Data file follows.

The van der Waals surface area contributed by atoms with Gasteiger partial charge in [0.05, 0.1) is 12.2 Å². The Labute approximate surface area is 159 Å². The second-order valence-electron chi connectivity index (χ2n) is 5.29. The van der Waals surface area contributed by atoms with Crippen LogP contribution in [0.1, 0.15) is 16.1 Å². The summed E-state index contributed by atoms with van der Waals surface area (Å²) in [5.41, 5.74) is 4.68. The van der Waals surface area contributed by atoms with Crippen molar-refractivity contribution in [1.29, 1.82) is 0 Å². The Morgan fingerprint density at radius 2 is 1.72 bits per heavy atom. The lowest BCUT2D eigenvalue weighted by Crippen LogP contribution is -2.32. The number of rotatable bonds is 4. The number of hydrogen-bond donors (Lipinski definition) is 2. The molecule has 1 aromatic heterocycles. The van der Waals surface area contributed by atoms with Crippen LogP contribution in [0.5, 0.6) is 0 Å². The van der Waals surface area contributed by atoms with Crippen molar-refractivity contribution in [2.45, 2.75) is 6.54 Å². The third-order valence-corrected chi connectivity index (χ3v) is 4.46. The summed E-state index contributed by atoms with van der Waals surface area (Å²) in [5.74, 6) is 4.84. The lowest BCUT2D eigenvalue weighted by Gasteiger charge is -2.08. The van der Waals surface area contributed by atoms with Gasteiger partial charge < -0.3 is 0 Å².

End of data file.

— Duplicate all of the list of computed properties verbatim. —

The van der Waals surface area contributed by atoms with Gasteiger partial charge in [0.05, 0.1) is 12.2 Å². The Labute approximate surface area is 159 Å². The second-order valence-electron chi connectivity index (χ2n) is 5.29. The van der Waals surface area contributed by atoms with Crippen LogP contribution in [0.1, 0.15) is 16.1 Å². The summed E-state index contributed by atoms with van der Waals surface area (Å²) in [5.41, 5.74) is 4.68. The van der Waals surface area contributed by atoms with Crippen molar-refractivity contribution in [1.29, 1.82) is 0 Å². The Morgan fingerprint density at radius 2 is 1.72 bits per heavy atom. The lowest BCUT2D eigenvalue weighted by Crippen LogP contribution is -2.32. The number of rotatable bonds is 4. The number of hydrogen-bond donors (Lipinski definition) is 2. The molecule has 1 aromatic heterocycles. The van der Waals surface area contributed by atoms with Crippen LogP contribution in [0.5, 0.6) is 0 Å². The van der Waals surface area contributed by atoms with Crippen molar-refractivity contribution in [2.45, 2.75) is 6.54 Å². The third-order valence-corrected chi connectivity index (χ3v) is 4.46. The summed E-state index contributed by atoms with van der Waals surface area (Å²) in [5.74, 6) is 4.84. The lowest BCUT2D eigenvalue weighted by Gasteiger charge is -2.08. The van der Waals surface area contributed by atoms with Gasteiger partial charge < -0.3 is 0 Å².